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Inflation welcomed back
Berlin (dpa) - German consumer prices surged to a three-year high in December, easing pressure on the European Central Bank amid its ongoing battle against deflation it fears could hobble the eurozone economy.
Annual consumer prices in Europe's biggest economy jumped from 0.8 per cent in November to 1.7 per cent last month as energy costs rose, the Federal Statistics Office (Destatis) said on Tuesday.
"Inflation is celebrating a comeback", said VP Bank analyst Thomas Gitzel. Analysts had forecast a rise of 1.4 per cent in December.
The German data should help to push consumer prices in the 19-member eurozone back up towards the ECB's target of an annual inflation rate of just below 2 per cent.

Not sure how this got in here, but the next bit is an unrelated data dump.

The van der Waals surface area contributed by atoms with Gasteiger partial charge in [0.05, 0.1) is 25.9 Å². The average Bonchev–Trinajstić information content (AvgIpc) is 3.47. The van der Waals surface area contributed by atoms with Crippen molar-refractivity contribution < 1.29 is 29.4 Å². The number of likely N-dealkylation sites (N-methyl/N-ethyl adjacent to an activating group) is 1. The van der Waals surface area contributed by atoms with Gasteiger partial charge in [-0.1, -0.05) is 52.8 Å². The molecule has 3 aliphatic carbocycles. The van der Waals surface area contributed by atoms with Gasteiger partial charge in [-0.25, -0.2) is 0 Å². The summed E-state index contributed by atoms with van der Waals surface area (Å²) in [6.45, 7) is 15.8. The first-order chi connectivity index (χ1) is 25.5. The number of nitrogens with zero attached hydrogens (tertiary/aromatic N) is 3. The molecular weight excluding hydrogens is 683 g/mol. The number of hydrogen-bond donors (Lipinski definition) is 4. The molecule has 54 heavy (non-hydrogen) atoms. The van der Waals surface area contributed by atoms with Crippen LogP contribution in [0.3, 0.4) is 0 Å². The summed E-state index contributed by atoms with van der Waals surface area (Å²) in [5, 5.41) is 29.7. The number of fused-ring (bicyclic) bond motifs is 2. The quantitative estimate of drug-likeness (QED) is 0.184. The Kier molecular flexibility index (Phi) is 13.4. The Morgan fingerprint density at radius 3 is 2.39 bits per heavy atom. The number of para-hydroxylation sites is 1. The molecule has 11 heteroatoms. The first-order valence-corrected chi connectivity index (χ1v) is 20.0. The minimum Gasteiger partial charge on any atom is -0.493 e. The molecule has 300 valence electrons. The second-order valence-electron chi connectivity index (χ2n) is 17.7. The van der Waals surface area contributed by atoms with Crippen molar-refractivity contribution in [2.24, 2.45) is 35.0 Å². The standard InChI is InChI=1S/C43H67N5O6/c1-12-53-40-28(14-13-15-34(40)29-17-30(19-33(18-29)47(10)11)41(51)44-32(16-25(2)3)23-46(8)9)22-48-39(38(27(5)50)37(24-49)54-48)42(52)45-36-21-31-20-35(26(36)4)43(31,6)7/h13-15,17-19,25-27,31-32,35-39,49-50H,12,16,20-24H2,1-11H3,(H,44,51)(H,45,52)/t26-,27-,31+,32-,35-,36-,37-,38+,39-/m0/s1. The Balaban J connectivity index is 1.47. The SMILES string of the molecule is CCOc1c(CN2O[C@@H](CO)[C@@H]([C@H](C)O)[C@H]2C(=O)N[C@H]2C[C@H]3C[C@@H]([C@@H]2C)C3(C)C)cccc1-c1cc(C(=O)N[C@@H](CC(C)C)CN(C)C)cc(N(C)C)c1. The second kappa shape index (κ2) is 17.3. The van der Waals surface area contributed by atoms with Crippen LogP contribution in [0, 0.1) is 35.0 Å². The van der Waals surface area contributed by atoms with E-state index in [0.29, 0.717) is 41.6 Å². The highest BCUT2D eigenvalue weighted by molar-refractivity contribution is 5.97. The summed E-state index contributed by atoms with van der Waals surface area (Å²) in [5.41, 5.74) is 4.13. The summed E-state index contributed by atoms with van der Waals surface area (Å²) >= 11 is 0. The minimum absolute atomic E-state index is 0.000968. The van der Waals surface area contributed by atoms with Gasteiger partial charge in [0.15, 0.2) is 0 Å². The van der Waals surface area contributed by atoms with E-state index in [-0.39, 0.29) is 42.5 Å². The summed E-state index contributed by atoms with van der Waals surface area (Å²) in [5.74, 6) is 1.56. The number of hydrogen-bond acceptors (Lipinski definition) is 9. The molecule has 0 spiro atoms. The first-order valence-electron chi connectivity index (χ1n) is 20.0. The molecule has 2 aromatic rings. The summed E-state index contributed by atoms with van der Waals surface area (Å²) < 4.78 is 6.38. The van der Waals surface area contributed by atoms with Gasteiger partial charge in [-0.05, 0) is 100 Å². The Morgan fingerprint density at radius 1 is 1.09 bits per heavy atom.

Consumer prices in France also increased in December, rising 0.8 per cent to record their biggest gain since May 2014, the nation's statistics office said.
The December rise in the German cost of living represented the fastest gain in inflation since July 2013. But, while this tamps down deflation worries, it also raises the risk that higher consumer prices could cut into household spending power and dampen domestic demand in the nation.
"In principle, the inflation rate in Germany and the eurozone are on an upward trend," said Commerzbank economist Marco Wagner. "The key drivers in the coming months should be energy prices."
After slumping by 2.7 per cent in November, energy costs in Germany rose by 2.5 per cent in December. Food prices jumped from 1.2 per cent in November to 2.5 per cent last month, Destatis said.